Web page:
When the Department of Education issues statistics comparing the performance of American students to their counterparts in other countries, they often use “crisis” or similar terms to indicate how far our kids are behind the rest of the world.

But is our education system as whole all that bad? A closer look at the details “suggests that this story line may contain more than a few myths”.

1. U.S. students rate poorly compared with those in the rest of the world.

But only if you “cherry-pick” the results. The trend over a ten year period was for American students to be average or above in the tested subjects. Not great but not bottom of the barrel as suggested by politicians.

2. U.S. students are falling behind.

In fact the trend is up, with test scores steadily rising more than those in most countries. Even in math and science.

3. U.S. students won’t be well prepared for the modern workforce.

This is a criticism that has persisted since the country was founded. A little like the evilness of the music kids listen to.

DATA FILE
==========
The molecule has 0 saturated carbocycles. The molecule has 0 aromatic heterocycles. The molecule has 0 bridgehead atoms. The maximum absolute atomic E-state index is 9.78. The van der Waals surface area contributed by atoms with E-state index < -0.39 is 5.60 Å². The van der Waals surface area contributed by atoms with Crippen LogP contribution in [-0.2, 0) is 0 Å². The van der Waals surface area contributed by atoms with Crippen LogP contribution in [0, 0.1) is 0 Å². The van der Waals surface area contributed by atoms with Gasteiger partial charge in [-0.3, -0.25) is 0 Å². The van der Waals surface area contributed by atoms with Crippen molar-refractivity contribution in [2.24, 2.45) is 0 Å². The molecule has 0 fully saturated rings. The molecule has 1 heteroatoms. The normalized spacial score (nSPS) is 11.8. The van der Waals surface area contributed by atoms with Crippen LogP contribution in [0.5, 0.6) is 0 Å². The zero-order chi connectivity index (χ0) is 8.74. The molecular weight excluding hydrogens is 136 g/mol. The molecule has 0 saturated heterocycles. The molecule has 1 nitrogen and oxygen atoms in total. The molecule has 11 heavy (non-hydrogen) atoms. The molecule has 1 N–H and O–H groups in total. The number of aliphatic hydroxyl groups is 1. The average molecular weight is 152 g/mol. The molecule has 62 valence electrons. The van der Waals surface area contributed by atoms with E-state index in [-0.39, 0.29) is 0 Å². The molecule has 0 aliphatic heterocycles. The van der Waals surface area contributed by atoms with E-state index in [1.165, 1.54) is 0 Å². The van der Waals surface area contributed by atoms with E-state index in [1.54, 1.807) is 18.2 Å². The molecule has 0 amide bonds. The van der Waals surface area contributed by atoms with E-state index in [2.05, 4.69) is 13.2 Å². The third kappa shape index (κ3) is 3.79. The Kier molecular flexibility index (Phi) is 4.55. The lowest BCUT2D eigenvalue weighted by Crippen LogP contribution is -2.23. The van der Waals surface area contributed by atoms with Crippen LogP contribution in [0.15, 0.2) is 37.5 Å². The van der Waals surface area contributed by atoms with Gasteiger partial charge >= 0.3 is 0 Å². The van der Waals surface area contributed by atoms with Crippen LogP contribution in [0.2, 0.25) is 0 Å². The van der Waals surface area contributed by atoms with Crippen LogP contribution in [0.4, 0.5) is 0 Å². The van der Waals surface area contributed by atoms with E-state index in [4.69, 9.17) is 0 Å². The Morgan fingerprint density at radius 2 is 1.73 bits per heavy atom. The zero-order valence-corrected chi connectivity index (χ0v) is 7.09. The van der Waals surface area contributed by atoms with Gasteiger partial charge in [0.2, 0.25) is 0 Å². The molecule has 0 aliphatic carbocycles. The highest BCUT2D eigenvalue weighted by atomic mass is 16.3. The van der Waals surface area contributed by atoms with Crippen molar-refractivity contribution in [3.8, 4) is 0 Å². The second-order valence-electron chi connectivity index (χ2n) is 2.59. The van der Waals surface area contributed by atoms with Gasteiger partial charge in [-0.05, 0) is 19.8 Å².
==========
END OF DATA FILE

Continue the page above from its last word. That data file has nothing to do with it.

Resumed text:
4. Bad schooling has undermined America’s competitiveness.

According to several major studies, the American economy is less competitive than in the past. However, there are many more important factors for this decline other than education.

5. How we stack up on international tests matters, if only for national pride.

Ok, so that’s not so much a myth. National pride is the primary reason why politicians and news media pay so much attention to international rankings based on standardized test scores.

In his conclusion, the writer makes two excellent points that are usually ignored when creating political press releases and sound bites.

American schools may have a lot to fix, but they may be doing a few things right, too.

Continuous improvement should be our goal, regardless of whether we’re No.1 in the test-score Olympics.

Actually, those “test-score Olympics” are a major impediment to continuous improvement.

Rather than spending time whining over where we rank in a contest of test scores, there’s much more we could be doing to make teaching and learning more relevant to the world in which our students will be living and working.

education reform, international, myth